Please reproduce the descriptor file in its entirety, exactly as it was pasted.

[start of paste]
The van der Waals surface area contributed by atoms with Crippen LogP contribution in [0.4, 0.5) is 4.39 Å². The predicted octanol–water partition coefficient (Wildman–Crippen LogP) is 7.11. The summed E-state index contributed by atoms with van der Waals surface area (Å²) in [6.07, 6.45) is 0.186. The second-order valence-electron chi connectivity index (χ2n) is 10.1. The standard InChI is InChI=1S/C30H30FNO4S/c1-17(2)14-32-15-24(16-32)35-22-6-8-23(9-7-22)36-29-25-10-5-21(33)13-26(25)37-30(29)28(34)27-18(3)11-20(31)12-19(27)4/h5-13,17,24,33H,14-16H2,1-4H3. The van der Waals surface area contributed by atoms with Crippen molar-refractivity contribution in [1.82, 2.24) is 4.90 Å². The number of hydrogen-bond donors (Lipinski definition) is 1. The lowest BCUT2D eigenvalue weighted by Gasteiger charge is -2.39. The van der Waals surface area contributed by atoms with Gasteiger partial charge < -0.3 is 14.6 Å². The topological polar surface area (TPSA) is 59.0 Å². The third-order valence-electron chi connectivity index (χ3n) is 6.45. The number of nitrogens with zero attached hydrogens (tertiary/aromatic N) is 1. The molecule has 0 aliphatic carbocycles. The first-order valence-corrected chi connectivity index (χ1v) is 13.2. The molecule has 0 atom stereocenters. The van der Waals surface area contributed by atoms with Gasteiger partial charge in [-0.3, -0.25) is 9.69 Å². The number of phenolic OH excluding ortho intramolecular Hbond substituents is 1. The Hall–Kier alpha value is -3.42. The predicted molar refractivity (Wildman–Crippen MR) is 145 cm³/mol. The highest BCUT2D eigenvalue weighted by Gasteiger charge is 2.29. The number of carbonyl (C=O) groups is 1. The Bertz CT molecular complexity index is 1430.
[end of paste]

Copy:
The van der Waals surface area contributed by atoms with Crippen LogP contribution in [0.4, 0.5) is 4.39 Å². The predicted octanol–water partition coefficient (Wildman–Crippen LogP) is 7.11. The summed E-state index contributed by atoms with van der Waals surface area (Å²) in [6.07, 6.45) is 0.186. The second-order valence-electron chi connectivity index (χ2n) is 10.1. The standard InChI is InChI=1S/C30H30FNO4S/c1-17(2)14-32-15-24(16-32)35-22-6-8-23(9-7-22)36-29-25-10-5-21(33)13-26(25)37-30(29)28(34)27-18(3)11-20(31)12-19(27)4/h5-13,17,24,33H,14-16H2,1-4H3. The van der Waals surface area contributed by atoms with Crippen molar-refractivity contribution in [1.82, 2.24) is 4.90 Å². The number of hydrogen-bond donors (Lipinski definition) is 1. The lowest BCUT2D eigenvalue weighted by Gasteiger charge is -2.39. The van der Waals surface area contributed by atoms with Gasteiger partial charge < -0.3 is 14.6 Å². The topological polar surface area (TPSA) is 59.0 Å². The third-order valence-electron chi connectivity index (χ3n) is 6.45. The number of nitrogens with zero attached hydrogens (tertiary/aromatic N) is 1. The molecule has 0 aliphatic carbocycles. The first-order valence-corrected chi connectivity index (χ1v) is 13.2. The molecule has 0 atom stereocenters. The van der Waals surface area contributed by atoms with Gasteiger partial charge in [-0.3, -0.25) is 9.69 Å². The number of phenolic OH excluding ortho intramolecular Hbond substituents is 1. The Hall–Kier alpha value is -3.42. The predicted molar refractivity (Wildman–Crippen MR) is 145 cm³/mol. The highest BCUT2D eigenvalue weighted by Gasteiger charge is 2.29. The number of carbonyl (C=O) groups is 1. The Bertz CT molecular complexity index is 1430.